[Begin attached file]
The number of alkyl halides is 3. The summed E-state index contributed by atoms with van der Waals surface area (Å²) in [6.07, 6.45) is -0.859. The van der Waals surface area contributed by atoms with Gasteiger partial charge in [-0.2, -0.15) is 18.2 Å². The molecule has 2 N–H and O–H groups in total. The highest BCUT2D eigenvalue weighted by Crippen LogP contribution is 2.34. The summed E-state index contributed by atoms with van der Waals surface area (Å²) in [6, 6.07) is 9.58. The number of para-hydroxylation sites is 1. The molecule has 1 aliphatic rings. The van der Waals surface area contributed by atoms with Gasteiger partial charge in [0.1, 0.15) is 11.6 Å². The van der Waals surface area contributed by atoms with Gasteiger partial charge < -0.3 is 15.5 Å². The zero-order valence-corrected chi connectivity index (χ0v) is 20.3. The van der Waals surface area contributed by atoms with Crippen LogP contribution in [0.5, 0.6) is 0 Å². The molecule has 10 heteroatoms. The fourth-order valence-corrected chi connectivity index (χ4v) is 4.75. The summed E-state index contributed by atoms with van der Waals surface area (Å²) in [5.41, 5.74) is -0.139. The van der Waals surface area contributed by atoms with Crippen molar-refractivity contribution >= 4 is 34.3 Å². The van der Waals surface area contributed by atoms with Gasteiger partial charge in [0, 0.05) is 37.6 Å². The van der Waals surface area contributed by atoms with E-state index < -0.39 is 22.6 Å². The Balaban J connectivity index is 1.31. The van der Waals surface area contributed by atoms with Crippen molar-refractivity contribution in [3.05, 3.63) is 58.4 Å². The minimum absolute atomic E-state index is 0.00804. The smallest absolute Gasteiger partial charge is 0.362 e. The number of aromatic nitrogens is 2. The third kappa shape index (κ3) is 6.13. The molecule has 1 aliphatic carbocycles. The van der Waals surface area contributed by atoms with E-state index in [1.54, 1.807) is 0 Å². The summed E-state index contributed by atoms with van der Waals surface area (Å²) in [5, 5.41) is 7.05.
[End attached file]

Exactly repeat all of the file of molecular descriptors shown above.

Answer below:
The number of alkyl halides is 3. The summed E-state index contributed by atoms with van der Waals surface area (Å²) in [6.07, 6.45) is -0.859. The van der Waals surface area contributed by atoms with Gasteiger partial charge in [-0.2, -0.15) is 18.2 Å². The molecule has 2 N–H and O–H groups in total. The highest BCUT2D eigenvalue weighted by Crippen LogP contribution is 2.34. The summed E-state index contributed by atoms with van der Waals surface area (Å²) in [6, 6.07) is 9.58. The number of para-hydroxylation sites is 1. The molecule has 1 aliphatic rings. The van der Waals surface area contributed by atoms with Gasteiger partial charge in [0.1, 0.15) is 11.6 Å². The van der Waals surface area contributed by atoms with Gasteiger partial charge < -0.3 is 15.5 Å². The zero-order valence-corrected chi connectivity index (χ0v) is 20.3. The van der Waals surface area contributed by atoms with Crippen LogP contribution in [0.5, 0.6) is 0 Å². The molecule has 10 heteroatoms. The fourth-order valence-corrected chi connectivity index (χ4v) is 4.75. The summed E-state index contributed by atoms with van der Waals surface area (Å²) in [5.41, 5.74) is -0.139. The van der Waals surface area contributed by atoms with Crippen molar-refractivity contribution >= 4 is 34.3 Å². The van der Waals surface area contributed by atoms with Gasteiger partial charge in [0, 0.05) is 37.6 Å². The van der Waals surface area contributed by atoms with E-state index < -0.39 is 22.6 Å². The Balaban J connectivity index is 1.31. The van der Waals surface area contributed by atoms with Crippen molar-refractivity contribution in [3.05, 3.63) is 58.4 Å². The minimum absolute atomic E-state index is 0.00804. The smallest absolute Gasteiger partial charge is 0.362 e. The number of aromatic nitrogens is 2. The third kappa shape index (κ3) is 6.13. The molecule has 1 aliphatic carbocycles. The van der Waals surface area contributed by atoms with E-state index in [1.54, 1.807) is 0 Å². The summed E-state index contributed by atoms with van der Waals surface area (Å²) in [5, 5.41) is 7.05.